Republican opposition to diplomatic compromise with the Taliban is blocking the release of a captured U.S soldier held since 2009 and broader negotiations aimed at a resolution of the decade-long war.
A recent German interview with a leading Afghan diplomatic mediator, Naquibullah Shorish, describes the stalled scenario for peace in some detail. The process, launched with Obama administration support in Qatar in 2010 under German mediation, was to begin with a prisoner exchange as a trial test for further talks. The American soldier, Sgt. Bowe Bigdahl, who was captured on June 30, 2009, was to be released in a swap for five Taliban detainees held in Guantanamo. The Taliban believed the exchange had US approval. But US Republican opposition made Congressional approval impossible, and the talks have floundered ever since.
In short, the US troop withdrawal clock is ticking towards its 2014 deadline while the hands of the diplomatic clock have stopped. Mitt Romney, goaded by his top foreign policy adviser John Bolton, has steadfastly opposed talks with the Taliban while remaining vague about his support for the 2014 drawdown.
The result could be catastrophic. If the US simply withdraws troops from combat without a political agreement, the battlefield balance of forces will tip towards the Taliban with the White House taking the blame. If the US stops or reverses its troop withdrawal, it will lose political support and credibility without being able to reverse the military stalemate. Or the Karzai regime, already swirling in corruption scandals and palace intrigue, could implode from within.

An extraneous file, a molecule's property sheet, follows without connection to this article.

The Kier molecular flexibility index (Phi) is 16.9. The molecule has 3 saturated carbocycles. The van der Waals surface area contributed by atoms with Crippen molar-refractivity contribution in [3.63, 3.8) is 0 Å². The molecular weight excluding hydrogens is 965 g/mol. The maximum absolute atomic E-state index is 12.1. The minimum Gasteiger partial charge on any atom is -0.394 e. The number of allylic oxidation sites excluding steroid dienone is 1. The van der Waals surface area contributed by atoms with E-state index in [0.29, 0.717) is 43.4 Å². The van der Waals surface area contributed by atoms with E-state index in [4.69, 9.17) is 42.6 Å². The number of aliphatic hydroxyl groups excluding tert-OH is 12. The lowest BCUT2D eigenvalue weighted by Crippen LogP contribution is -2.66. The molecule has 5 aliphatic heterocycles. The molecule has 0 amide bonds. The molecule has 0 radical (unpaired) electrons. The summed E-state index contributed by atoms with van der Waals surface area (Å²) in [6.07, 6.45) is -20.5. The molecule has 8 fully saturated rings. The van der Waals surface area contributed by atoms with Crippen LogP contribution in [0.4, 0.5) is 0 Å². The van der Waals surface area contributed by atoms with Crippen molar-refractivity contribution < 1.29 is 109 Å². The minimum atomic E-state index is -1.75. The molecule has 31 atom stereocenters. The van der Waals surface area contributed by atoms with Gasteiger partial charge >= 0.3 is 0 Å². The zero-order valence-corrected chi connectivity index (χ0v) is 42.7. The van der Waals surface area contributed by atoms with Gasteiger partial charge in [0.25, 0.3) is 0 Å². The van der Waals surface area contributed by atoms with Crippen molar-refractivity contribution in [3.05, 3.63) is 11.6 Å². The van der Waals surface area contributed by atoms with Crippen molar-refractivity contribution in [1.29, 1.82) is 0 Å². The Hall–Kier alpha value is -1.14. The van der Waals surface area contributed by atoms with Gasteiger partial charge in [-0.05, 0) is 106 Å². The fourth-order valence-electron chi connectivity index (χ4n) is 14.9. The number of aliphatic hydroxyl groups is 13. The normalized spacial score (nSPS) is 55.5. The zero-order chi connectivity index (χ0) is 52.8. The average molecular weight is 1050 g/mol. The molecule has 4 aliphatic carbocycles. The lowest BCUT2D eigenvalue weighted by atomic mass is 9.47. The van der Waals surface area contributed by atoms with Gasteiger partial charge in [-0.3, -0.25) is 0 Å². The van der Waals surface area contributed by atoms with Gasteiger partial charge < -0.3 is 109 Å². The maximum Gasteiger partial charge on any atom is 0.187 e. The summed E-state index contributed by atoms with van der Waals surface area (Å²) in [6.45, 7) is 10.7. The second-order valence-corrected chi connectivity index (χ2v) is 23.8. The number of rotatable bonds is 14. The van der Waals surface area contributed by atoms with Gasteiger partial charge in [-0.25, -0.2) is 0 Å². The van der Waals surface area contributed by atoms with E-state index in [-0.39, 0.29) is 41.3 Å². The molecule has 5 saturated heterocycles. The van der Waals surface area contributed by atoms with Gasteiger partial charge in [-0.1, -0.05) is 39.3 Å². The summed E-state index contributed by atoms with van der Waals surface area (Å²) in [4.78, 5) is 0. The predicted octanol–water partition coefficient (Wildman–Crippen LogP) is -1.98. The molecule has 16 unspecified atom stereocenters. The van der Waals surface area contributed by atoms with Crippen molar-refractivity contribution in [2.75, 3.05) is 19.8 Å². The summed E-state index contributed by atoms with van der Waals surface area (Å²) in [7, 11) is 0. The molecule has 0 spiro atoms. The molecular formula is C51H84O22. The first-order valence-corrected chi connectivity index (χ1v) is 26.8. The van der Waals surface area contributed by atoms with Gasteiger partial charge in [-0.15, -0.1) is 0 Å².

The interview with Shorish, a mediator with links to all parties, appeared at aixpaix.de by the writer Otto Steinbicker on July 8. Shorish said that the talks could be rejuvenated at any time, directly or through third-party mediation. "The Taliban want the conflict to be settled,” Shorish said, by an agreement with the US and Europeans, and eventually with the Karzai regime. Beyond the prisoner exchange impasse, he said, the key obstacle is negotiating an interim governing arrangement pending future national elections, by securing and neutralizing a province inside Afghanistan where talks could take place. Currently, Taliban representatives are barred from diplomatic entry to Afghanistan. Security arrangements in the neutral setting would have to be guaranteed, in the Shorish plan, by the US-NATO forces, against any threat by US drones or Pakistan's security services which now provide sanctuary—and exercise pressure on—the Taliban leadership and organization.
The US and Karzai administrations currently insist on Taliban acceptance of the Afghan constitution, a demand they are unable to impose by force of arms. In its place, Shorish argues, a new constitution will have to be negotiated among the parties, while withdrawing American combat troops are replaced by an international security force drawn from noncombatant countries to supervise a cease-fire.
Shorish recognizes that under the previous Taliban regime "women's rights were trampled" and "the Taliban recognizes that this was a mistake." The plan assumes preservation of the modest gains by Afghan women in education and political representation in the Kabul parliament, with an enforceable blueprint to be negotiated.
The alternative, according to the Afghan mediator, is a deepening of Afghan's emerging civil war with Western interests further marginalized.
For the full interview, please see Aachener Friedensmagazin.